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Defining “Valid Government Approval”

April 8, 2011

In order to establish a common law vested right, a party must have made substantial expenditures in good faith reliance on a valid government approval and show that it would be harmed by a change in requirements.  What constitutes a “valid government approval” is an evolving area of the common law and can create some uncertainty for both local governments and developers/businesses.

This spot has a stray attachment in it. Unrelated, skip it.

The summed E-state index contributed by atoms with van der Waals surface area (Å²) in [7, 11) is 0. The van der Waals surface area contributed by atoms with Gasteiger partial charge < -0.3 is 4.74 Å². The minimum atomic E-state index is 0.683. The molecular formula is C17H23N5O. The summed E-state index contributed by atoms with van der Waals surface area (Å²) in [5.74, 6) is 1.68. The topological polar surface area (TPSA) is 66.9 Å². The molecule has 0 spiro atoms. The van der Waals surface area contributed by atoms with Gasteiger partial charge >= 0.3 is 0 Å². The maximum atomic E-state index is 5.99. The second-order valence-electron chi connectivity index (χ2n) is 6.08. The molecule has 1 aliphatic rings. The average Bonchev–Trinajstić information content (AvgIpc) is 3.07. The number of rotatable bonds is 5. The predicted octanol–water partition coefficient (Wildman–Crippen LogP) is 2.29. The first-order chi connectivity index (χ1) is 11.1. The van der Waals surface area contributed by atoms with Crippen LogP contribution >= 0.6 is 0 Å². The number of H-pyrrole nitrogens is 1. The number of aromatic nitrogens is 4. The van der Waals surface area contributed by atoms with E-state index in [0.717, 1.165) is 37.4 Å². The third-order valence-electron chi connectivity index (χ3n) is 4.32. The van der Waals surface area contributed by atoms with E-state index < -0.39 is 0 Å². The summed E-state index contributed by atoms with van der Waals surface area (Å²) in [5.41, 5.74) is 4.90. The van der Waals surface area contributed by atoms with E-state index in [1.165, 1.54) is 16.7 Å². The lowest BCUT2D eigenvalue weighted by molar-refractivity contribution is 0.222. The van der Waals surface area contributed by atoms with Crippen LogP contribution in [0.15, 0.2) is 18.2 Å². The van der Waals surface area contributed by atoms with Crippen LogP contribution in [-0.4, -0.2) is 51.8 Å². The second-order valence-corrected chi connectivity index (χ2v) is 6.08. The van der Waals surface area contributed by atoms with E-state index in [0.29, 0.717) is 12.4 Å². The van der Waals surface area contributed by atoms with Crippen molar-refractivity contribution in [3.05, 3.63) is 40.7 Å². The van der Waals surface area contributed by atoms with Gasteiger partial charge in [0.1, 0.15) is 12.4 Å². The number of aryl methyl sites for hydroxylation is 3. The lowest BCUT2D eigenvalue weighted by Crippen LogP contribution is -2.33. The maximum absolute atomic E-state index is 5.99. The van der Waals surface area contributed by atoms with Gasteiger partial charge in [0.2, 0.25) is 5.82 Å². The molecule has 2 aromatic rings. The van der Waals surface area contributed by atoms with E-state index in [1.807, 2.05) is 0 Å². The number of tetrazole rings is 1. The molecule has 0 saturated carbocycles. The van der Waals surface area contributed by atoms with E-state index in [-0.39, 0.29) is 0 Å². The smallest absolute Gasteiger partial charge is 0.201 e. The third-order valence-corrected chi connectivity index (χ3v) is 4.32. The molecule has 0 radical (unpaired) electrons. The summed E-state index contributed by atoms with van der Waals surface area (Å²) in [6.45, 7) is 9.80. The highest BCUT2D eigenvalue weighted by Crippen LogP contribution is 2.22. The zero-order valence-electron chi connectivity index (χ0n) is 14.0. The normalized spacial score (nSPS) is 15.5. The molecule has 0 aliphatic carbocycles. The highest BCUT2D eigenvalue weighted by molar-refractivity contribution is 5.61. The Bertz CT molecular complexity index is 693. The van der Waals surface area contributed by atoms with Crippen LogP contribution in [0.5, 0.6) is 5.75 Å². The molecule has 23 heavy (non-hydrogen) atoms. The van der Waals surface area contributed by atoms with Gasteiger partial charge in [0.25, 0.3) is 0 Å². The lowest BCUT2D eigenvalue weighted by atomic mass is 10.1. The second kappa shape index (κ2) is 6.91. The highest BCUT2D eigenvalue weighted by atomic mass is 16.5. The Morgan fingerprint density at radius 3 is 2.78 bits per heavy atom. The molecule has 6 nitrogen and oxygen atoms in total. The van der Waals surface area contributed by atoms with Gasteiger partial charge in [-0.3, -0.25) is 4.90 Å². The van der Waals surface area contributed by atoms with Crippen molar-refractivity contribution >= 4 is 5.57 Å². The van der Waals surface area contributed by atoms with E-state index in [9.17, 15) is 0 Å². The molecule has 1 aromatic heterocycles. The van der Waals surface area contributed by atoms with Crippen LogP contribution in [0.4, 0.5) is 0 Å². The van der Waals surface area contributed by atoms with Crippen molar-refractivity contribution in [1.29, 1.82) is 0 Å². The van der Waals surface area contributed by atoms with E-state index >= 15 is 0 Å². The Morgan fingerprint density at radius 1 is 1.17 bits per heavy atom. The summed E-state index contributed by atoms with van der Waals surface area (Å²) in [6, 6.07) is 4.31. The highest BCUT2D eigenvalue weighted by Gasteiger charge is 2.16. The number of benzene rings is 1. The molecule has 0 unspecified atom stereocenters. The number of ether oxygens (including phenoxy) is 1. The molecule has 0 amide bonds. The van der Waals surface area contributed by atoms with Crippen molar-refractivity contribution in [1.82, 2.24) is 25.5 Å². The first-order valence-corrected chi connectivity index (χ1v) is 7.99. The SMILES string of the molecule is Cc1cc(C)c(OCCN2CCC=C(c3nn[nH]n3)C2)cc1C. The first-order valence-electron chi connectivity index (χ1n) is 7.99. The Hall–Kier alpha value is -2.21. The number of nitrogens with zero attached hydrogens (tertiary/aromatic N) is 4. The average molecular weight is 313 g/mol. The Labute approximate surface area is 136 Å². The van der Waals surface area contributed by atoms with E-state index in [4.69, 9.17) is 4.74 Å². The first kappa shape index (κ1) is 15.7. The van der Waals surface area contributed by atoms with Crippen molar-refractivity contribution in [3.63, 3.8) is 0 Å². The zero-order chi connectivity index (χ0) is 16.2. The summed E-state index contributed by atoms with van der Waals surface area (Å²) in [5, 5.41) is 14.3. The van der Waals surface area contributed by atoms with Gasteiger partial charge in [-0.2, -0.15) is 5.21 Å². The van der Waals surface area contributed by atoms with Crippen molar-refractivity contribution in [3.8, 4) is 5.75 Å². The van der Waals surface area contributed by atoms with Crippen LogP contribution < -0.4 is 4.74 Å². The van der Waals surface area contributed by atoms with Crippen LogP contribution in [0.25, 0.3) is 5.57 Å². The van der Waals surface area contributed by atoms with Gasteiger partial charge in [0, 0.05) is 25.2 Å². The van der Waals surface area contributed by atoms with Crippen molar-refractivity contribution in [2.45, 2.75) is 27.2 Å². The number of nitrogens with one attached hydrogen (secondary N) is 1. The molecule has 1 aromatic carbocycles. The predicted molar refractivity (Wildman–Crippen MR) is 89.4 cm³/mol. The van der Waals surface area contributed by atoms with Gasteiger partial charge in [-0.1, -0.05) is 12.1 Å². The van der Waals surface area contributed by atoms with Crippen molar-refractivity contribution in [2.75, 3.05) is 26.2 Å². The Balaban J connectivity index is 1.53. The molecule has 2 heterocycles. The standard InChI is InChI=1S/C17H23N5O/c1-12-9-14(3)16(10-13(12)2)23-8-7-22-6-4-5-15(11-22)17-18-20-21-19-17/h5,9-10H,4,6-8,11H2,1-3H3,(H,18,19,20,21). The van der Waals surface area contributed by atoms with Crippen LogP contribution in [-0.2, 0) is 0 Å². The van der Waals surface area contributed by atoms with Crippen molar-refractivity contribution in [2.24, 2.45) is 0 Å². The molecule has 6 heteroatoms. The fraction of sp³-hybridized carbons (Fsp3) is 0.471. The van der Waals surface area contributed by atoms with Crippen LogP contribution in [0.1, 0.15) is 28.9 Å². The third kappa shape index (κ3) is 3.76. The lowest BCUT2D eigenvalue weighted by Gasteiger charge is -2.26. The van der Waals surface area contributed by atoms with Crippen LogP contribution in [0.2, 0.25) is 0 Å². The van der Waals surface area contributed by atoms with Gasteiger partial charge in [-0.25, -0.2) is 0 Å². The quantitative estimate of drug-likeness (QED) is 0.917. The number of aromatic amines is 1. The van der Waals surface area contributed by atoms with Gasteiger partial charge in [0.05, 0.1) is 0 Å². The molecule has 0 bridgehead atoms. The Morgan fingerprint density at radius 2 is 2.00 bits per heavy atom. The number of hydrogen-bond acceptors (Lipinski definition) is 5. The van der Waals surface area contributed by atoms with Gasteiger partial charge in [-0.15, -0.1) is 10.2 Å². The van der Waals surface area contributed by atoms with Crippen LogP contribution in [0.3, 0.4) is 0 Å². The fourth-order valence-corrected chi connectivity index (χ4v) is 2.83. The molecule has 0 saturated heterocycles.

Although it didn’t reach the CLVR issue raised by petitioner in S.T. Wooten Corporation v. Board of Adjustment of the Town of Zebulon, COA10-515, the NCCOA did contribute to a better understanding of the threshold for establishing a valid government approval.  Such approvals are easy to identify when they come in permit form, but when can a property owner (or a person/entity with a right to use a certain property) rely on communications with a zoning administrator?  The Court in Wooten provides an excellent discussion of criteria (e.g. final decision, binding force or effect, appealable) that I believe will be instructive for courts considering the valid government approval element of CLVR in the future.

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